How do you milk a spider? Very carefully.
I'm Bob Karson with "The Discovery Files" -- new advances in science and engineering from the National Science Foundation
Spiderman, the legendary comic book and movie hero, got his powers from an accidental encounter with an arachnid.
But there's a real spider man at the University of Connecticut who also believes in the power of spider venom. Glenn King is a research scientist who has a close personal relationship with the deadly Blue Mountains funnel-web spider. He regularly extracts its venom, and is studying its properties in an attempt to come up with a safe alternative to pesticides.
The world loses a fourth of its crops every year to insect infestations. Unfortunately, our attempts to eradicate them with chemicals have backfired, producing more resistant insects, and dangerous toxins in our food supply and the environment.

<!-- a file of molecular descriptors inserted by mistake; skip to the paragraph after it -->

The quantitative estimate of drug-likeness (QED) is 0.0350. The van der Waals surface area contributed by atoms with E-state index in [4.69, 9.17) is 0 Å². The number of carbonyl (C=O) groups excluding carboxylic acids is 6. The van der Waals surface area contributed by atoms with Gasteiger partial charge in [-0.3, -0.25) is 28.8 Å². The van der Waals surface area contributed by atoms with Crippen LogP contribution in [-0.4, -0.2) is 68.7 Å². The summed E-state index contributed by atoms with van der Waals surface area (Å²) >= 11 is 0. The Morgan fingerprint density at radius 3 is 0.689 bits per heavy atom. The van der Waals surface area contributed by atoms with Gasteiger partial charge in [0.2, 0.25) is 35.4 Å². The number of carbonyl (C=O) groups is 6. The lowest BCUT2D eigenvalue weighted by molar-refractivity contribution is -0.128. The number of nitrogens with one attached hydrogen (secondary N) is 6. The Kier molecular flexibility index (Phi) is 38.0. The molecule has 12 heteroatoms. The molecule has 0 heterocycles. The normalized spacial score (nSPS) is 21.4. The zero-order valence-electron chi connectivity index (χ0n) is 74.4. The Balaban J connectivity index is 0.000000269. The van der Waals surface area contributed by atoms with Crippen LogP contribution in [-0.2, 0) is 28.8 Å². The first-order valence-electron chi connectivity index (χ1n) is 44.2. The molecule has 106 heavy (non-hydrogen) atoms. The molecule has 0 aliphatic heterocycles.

King's research involves breaking down specific components of the venom in an effort to create a new class of crop savers lethal to selected pests, yet non-toxic to humans, helpful insects, animals and the ecosystem.
If someone asks where we may find the perfect pesticide, you could say, "just look on the web."
"The Discovery Files" covers projects funded by the government's National Science Foundation. Federally sponsored research -- brought to you, by you! Learn more at nsf.gov.